Are ghastly GUIs good for us? Why are our menus stuck in the 1990s?

Written by David Shapton

Jonesabilly Buick Reatta GUI

Professional camera GUIs seem stuck in time. Isn't it time for a radical change?

Have a look at this amateur video of a car produced in the US between 1988 and 1991. It was a car with a touchscreen!

 

 

It's quite impressive for the time, not necessarily for the touchscreen, which is obviously a very early example, but for the granularity of all the things that it can control.

Even so, it's very easy to sneer at it and to compare it with modern tablets and touchscreens, which are very obviously much more advanced. Thank heavens we don't have user interfaces like that any more!

Except that we do.

Stuck in the previous decade

A very high proportion of cameras have an interface  that looks like it is stuck in the previous decade or two. It just doesn't seem right that our expensive kit has to have an interface that looks like the control panel from a 1980s microwave oven.

But, aesthetics aside, do we really need prettier menus?

Well, you don't need menus to look sexy. But we have at our disposal today much better GUI technology; very much better.

But is it appropriate?

The trouble is that when you see an interface with cheerful, colourful icons, your first reaction is probably going to be that it's a consumer product. This just wouldn't look right in a professional device.

So does that leave us with terse, text-based menus? (I've always disliked the idea of simply applying a touch input to plain old textual menus).

The way that menus are organised

Well, it's not that they're text based, it's more the way they're organised.

I have a particular gripe with this but one that's not altogether justified because I'm a bit of an idealist.

What, I presume, most professionals need is consistency rather than beauty in their menu systems. They want to see related things nested in the same menus - across multiple cameras and even manufacturers if possible.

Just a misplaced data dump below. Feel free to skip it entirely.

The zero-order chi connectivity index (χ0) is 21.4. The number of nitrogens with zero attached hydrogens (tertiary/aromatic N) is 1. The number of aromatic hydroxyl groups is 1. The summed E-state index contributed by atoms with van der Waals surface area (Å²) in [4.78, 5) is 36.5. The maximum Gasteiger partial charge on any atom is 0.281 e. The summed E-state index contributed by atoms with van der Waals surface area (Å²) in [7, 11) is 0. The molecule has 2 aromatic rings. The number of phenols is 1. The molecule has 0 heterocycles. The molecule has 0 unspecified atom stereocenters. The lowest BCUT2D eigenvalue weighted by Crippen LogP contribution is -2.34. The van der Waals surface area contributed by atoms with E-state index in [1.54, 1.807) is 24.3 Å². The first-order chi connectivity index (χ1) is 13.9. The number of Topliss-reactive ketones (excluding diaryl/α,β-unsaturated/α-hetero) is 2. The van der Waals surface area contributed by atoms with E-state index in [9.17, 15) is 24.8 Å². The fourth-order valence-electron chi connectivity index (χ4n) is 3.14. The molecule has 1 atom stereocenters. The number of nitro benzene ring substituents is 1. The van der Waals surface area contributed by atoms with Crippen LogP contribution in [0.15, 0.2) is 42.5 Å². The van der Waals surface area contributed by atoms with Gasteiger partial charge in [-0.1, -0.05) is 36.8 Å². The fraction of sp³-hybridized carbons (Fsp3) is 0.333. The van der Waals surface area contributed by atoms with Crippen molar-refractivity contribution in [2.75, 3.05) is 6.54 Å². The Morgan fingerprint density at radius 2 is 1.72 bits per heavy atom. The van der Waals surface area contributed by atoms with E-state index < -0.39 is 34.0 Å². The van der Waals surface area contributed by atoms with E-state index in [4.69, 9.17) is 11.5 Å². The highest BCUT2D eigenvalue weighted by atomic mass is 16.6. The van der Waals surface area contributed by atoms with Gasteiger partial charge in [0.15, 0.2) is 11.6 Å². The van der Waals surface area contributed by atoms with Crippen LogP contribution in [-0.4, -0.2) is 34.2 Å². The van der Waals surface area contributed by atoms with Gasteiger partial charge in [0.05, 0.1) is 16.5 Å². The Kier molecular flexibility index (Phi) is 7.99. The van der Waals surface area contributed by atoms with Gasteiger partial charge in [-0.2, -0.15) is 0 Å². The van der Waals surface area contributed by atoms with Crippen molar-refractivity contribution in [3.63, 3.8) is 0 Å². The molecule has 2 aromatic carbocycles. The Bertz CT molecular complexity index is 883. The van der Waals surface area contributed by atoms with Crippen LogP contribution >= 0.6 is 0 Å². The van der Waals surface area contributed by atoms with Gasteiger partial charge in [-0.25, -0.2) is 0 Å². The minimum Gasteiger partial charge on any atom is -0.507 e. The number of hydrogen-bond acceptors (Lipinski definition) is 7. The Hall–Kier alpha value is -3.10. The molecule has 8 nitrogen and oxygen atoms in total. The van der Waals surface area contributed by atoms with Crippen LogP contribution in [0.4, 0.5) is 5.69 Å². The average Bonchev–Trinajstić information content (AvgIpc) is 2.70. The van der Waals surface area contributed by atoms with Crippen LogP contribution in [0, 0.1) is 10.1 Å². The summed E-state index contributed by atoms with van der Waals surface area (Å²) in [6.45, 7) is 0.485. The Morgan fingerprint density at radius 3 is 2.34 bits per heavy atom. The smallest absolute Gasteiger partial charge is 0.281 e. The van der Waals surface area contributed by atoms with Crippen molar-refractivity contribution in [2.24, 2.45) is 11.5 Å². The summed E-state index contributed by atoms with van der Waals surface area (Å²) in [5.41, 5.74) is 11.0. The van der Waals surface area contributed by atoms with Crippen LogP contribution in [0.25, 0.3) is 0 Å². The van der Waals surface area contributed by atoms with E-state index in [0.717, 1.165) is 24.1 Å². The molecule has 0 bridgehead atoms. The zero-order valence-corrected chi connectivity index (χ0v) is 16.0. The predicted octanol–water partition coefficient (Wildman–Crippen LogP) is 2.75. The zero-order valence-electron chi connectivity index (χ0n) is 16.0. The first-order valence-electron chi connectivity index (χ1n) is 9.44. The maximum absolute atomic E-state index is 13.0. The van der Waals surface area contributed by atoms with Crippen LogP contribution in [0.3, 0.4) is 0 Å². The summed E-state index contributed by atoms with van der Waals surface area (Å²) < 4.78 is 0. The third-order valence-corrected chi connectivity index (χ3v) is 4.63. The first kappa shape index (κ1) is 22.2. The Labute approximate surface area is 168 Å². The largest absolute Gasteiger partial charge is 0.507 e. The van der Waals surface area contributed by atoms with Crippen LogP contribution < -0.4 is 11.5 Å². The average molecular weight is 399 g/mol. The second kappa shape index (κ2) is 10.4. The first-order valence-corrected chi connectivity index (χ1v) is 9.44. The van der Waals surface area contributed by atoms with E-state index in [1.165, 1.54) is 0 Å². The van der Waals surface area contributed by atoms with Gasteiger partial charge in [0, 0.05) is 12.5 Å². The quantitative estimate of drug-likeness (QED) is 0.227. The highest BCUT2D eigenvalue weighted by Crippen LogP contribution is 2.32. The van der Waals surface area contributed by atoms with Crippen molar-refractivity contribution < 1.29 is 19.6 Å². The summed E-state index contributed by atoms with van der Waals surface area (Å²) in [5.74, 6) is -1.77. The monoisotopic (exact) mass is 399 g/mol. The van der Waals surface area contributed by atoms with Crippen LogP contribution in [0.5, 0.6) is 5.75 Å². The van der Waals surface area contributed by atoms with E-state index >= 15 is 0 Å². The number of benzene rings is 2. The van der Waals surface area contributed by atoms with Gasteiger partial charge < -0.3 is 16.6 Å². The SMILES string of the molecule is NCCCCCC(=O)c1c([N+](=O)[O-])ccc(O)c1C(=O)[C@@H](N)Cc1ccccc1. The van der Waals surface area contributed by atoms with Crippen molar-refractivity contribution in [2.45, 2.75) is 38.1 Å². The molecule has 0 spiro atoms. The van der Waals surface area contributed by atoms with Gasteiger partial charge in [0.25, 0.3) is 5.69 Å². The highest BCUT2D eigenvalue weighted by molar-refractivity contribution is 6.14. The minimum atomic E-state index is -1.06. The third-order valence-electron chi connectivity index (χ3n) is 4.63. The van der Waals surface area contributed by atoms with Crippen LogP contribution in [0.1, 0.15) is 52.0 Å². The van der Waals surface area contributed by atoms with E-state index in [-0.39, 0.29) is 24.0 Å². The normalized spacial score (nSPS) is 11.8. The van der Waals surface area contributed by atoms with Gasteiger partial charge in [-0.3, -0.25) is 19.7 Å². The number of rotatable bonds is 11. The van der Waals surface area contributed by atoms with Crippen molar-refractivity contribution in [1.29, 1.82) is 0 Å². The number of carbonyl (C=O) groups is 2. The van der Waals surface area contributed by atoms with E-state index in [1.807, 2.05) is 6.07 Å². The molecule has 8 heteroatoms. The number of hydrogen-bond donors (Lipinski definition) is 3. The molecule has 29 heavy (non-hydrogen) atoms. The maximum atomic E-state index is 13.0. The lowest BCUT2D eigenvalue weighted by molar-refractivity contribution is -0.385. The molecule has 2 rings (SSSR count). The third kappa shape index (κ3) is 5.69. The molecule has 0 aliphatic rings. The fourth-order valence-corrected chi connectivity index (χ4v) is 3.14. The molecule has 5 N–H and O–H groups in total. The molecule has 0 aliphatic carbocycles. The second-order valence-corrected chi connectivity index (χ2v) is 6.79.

What I would like to see is more akin to the way that directors think. They should be able to describe a scene and the camera should be able to assign settings that achieve this.

Except that this sounds like we're back in the domain of consumers again!

And, wouldn't this also leave the camera in the position of making artistic decisions - or at least putting its own interpretation on them?

But it needn't be like that.

Fast paced and moody

If, for example, you were to tell a camera to make a scene look fast-paced and moody, it might set a very fast shutter speed, turn up the contrast, and desaturate everything. Or, on the other hand, it might set a low shutter speed, turn up the saturation and lower the contrast.

This might get you somewhere into the region of what you were trying to achieve. And then you could just "fine tune" things by "telling" it that you want a bit more saturation, or perhaps some ND filter.

If this sounds ideal, there's a flaw. Which is that there are so many fine tuning adjustments that you could, or probably would, want to make, that you will still have to have a pretty good understanding of the lower level functions of the camera.

All of which brings us back to the menu system. You'll be exposed to this whatever happens.

What's the answer to this?

User interfaces can be improved

I'm sure that user interfaces can be improved. They don't have to be so terse, or as inaccessible. I'm sure that there's a sense in which "professional" is taken to mean "hard to operate" by manufacturers in a tacit understanding with their users.

What I'm not sure about is whether this will ever change.

I do think that some new cameras like the Blackmagic ones have - perhaps inadvertently - taken steps towards the ultimate interface.

What you get with a Blackmagic camera is a very simple menu without very many options. That's hardly surprising because although these are fully-functional cameras, they record RAW video, which means many of the normally in-camera settings can be adjusted in post production. But they also have an almost elegant simplicity to them that I wish we could see elsewhere. What they don't do is answer the question about how you can bring full control capability to a camera that does have complex adjustments and options.

So, no real answers to be found here. I'm really just interested to see what people think. I personally don't really like using touchscreens. I do think that voice has potential for professional interfaces - or even gestures (for when you have to be quiet on set!).

Or maybe, ultimately, theres a very good reason why user interfaces are they way they are. Perhaps there really is no good, reliable alternative. What do you think?

 

Tags: Technology

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